VLT Takes a Close Look at NGC 6357
20 June 2012
ESO’s Very Large Telescope (VLT) has taken the most detailed image so far of a spectacular part of the stellar nursery called NGC 6357. The view shows many hot young stars, glowing clouds of gas and weird dust formations sculpted by ultraviolet radiation and stellar winds.
Deep in the Milky Way in the constellation of Scorpius (The Scorpion) lies NGC 6357 , a region of space where new stars are being born in of chaotic clouds of gas and dust . The outer parts of this vast nebula have now been imaged by ESO’s Very Large Telescope, producing the best picture of this region taken so far .
The new picture shows a broad river of dust across the centre that absorbs the light from more distant objects. To the right there is a small cluster of brilliant blue-white young stars that have formed from the gas. These are probably only a few million years old, very young by stellar standards. The intense ultraviolet radiation streaming out from these stars is hollowing out a cavity in the surrounding gas and dust and sculpting it in strange ways.
The whole image is covered with dark trails of cosmic dust, but some of the most fascinating dark features appear at the lower right and on the right hand edge of the picture. Here the radiation from the bright young stars has created curious elephant trunk columns, similar to the famous “pillars of creation” in the Eagle Nebula (opo9544a). Cosmic dust is much finer than the more familiar domestic variety. It more closely resembles smoke and consists mostly of tiny particles of silicates, graphite, and water ice that were produced and expelled into space by earlier generations of stars.
The bright central part of NGC 6357 contains a cluster of high-mass stars whose inhabitants are among the brightest in our galaxy. This inner region, not seen in this new picture, has been much studied and imaged by the NASA/ESA Hubble Space Telescope (heic0619). But this new picture shows that even the less well known outer parts of this nursery contain fascinating structures that can be revealed by the power of the VLT.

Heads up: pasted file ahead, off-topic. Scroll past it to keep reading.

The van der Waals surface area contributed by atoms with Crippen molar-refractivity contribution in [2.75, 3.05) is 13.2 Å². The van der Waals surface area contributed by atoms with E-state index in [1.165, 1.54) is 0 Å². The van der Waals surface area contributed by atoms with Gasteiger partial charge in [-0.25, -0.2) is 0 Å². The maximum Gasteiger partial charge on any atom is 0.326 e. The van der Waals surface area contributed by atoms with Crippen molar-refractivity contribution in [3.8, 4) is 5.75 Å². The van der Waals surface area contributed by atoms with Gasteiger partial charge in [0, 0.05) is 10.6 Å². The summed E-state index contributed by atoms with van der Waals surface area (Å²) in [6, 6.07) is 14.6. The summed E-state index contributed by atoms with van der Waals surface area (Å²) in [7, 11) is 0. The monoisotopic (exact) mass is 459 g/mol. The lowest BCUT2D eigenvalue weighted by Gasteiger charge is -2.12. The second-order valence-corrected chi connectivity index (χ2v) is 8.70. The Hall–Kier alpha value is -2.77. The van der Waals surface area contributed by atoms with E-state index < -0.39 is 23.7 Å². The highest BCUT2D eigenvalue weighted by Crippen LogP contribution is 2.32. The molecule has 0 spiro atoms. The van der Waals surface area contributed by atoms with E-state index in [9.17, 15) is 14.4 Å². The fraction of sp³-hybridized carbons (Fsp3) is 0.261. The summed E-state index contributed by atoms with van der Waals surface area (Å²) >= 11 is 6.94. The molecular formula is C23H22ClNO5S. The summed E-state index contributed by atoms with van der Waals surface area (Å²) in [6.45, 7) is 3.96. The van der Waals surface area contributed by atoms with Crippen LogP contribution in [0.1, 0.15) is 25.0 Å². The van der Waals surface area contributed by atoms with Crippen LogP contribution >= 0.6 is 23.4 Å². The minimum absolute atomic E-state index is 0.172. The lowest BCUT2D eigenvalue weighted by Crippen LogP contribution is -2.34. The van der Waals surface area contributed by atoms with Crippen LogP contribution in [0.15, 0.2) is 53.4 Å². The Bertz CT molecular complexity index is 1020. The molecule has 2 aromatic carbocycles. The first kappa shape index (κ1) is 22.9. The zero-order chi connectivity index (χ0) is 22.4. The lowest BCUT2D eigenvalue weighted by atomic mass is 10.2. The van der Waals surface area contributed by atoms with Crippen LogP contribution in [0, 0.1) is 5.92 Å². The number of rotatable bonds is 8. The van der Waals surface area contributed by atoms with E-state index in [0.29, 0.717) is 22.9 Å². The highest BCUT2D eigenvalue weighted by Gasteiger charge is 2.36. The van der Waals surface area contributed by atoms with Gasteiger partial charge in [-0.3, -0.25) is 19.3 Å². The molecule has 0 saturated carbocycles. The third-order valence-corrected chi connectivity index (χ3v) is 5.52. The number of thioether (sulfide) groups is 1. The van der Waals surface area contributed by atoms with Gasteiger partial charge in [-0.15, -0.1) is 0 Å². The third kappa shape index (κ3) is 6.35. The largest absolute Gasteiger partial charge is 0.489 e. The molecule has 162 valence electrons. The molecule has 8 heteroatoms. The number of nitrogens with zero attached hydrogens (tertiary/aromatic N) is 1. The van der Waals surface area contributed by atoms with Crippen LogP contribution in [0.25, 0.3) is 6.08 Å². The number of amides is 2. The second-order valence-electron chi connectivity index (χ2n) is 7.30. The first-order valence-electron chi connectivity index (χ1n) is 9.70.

This image was produced as part of the ESO Cosmic Gems programme .
 This object also bears the curious name War and Peace Nebula, which has no link to Tolstoy’s great novel, but was given to this object by scientists working on the Midcourse Space Experiment. They noted that the bright, western part of the nebula resembled a dove, while the eastern part looked like a skull in their infrared images. Unfortunately this effect cannot be seen in the visible-light image presented here. The object is also occasionally nicknamed the Lobster Nebula.
 NGC 6357 was first recorded visually by John Herschel from South Africa in 1837. He only recorded the brightest central parts and the full scale of this huge nebula was only seen in photographs much later.
 The ESO Cosmic Gems programme is an outreach initiative to produce images of interesting, intriguing or visually attractive objects using ESO telescopes, for the purposes of education and public outreach. The programme makes use of small amounts of observing time, combined with otherwise unused time on the telescopes’ schedules so as to minimise the impact on science observations. All data collected may also be suitable for scientific purposes, and are made available to astronomers through ESO’s science archive.
The year 2012 marks the 50th anniversary of the founding of the European Southern Observatory (ESO). ESO is the foremost intergovernmental astronomy organisation in Europe and the world’s most productive astronomical observatory. It is supported by 15 countries: Austria, Belgium, Brazil, the Czech Republic, Denmark, France, Finland, Germany, Italy, the Netherlands, Portugal, Spain, Sweden, Switzerland and the United Kingdom. ESO carries out an ambitious programme focused on the design, construction and operation of powerful ground-based observing facilities enabling astronomers to make important scientific discoveries. ESO also plays a leading role in promoting and organising cooperation in astronomical research. ESO operates three unique world-class observing sites in Chile: La Silla, Paranal and Chajnantor. At Paranal, ESO operates the Very Large Telescope, the world’s most advanced visible-light astronomical observatory and two survey telescopes. VISTA works in the infrared and is the world’s largest survey telescope and the VLT Survey Telescope is the largest telescope designed to exclusively survey the skies in visible light. ESO is the European partner of a revolutionary astronomical telescope ALMA, the largest astronomical project in existence. ESO is currently planning a 40-metre-class European Extremely Large optical/near-infrared Telescope, the E-ELT, which will become “the world’s biggest eye on the sky”.
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